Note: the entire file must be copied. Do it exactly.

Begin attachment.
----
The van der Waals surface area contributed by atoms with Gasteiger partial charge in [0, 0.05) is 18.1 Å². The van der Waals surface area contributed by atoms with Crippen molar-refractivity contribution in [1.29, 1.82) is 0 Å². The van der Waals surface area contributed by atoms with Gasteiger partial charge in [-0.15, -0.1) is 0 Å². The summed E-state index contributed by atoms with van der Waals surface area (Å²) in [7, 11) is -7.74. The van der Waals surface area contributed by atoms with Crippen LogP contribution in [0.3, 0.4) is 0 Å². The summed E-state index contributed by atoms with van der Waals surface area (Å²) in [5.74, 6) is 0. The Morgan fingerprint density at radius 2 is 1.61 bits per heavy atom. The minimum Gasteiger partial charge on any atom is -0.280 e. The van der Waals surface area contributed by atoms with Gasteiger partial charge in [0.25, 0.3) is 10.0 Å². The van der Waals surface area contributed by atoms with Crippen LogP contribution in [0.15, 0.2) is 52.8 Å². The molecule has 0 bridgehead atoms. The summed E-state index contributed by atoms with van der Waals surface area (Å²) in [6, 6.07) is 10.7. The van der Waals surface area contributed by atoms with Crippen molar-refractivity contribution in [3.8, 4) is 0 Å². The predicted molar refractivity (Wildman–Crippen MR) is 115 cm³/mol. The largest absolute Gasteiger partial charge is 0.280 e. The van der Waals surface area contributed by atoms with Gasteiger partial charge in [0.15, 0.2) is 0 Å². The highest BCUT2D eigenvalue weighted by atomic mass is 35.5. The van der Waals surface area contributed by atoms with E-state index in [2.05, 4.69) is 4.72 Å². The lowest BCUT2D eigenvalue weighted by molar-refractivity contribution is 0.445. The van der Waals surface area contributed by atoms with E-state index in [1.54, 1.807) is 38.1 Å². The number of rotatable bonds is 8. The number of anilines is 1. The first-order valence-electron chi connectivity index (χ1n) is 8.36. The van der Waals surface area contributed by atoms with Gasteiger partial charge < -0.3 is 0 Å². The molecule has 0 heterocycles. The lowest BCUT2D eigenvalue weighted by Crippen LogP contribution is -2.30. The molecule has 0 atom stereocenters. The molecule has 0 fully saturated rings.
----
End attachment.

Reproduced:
The van der Waals surface area contributed by atoms with Gasteiger partial charge in [0, 0.05) is 18.1 Å². The van der Waals surface area contributed by atoms with Crippen molar-refractivity contribution in [1.29, 1.82) is 0 Å². The van der Waals surface area contributed by atoms with Gasteiger partial charge in [-0.15, -0.1) is 0 Å². The summed E-state index contributed by atoms with van der Waals surface area (Å²) in [7, 11) is -7.74. The van der Waals surface area contributed by atoms with Crippen LogP contribution in [0.3, 0.4) is 0 Å². The summed E-state index contributed by atoms with van der Waals surface area (Å²) in [5.74, 6) is 0. The Morgan fingerprint density at radius 2 is 1.61 bits per heavy atom. The minimum Gasteiger partial charge on any atom is -0.280 e. The van der Waals surface area contributed by atoms with Gasteiger partial charge in [0.25, 0.3) is 10.0 Å². The van der Waals surface area contributed by atoms with Crippen LogP contribution in [0.15, 0.2) is 52.8 Å². The molecule has 0 bridgehead atoms. The summed E-state index contributed by atoms with van der Waals surface area (Å²) in [6, 6.07) is 10.7. The van der Waals surface area contributed by atoms with Crippen molar-refractivity contribution in [3.8, 4) is 0 Å². The predicted molar refractivity (Wildman–Crippen MR) is 115 cm³/mol. The largest absolute Gasteiger partial charge is 0.280 e. The van der Waals surface area contributed by atoms with Gasteiger partial charge in [0.15, 0.2) is 0 Å². The highest BCUT2D eigenvalue weighted by atomic mass is 35.5. The van der Waals surface area contributed by atoms with E-state index in [2.05, 4.69) is 4.72 Å². The lowest BCUT2D eigenvalue weighted by molar-refractivity contribution is 0.445. The van der Waals surface area contributed by atoms with E-state index in [1.54, 1.807) is 38.1 Å². The number of rotatable bonds is 8. The number of anilines is 1. The first-order valence-electron chi connectivity index (χ1n) is 8.36. The van der Waals surface area contributed by atoms with Gasteiger partial charge < -0.3 is 0 Å². The molecule has 0 heterocycles. The lowest BCUT2D eigenvalue weighted by Crippen LogP contribution is -2.30. The molecule has 0 atom stereocenters. The molecule has 0 fully saturated rings.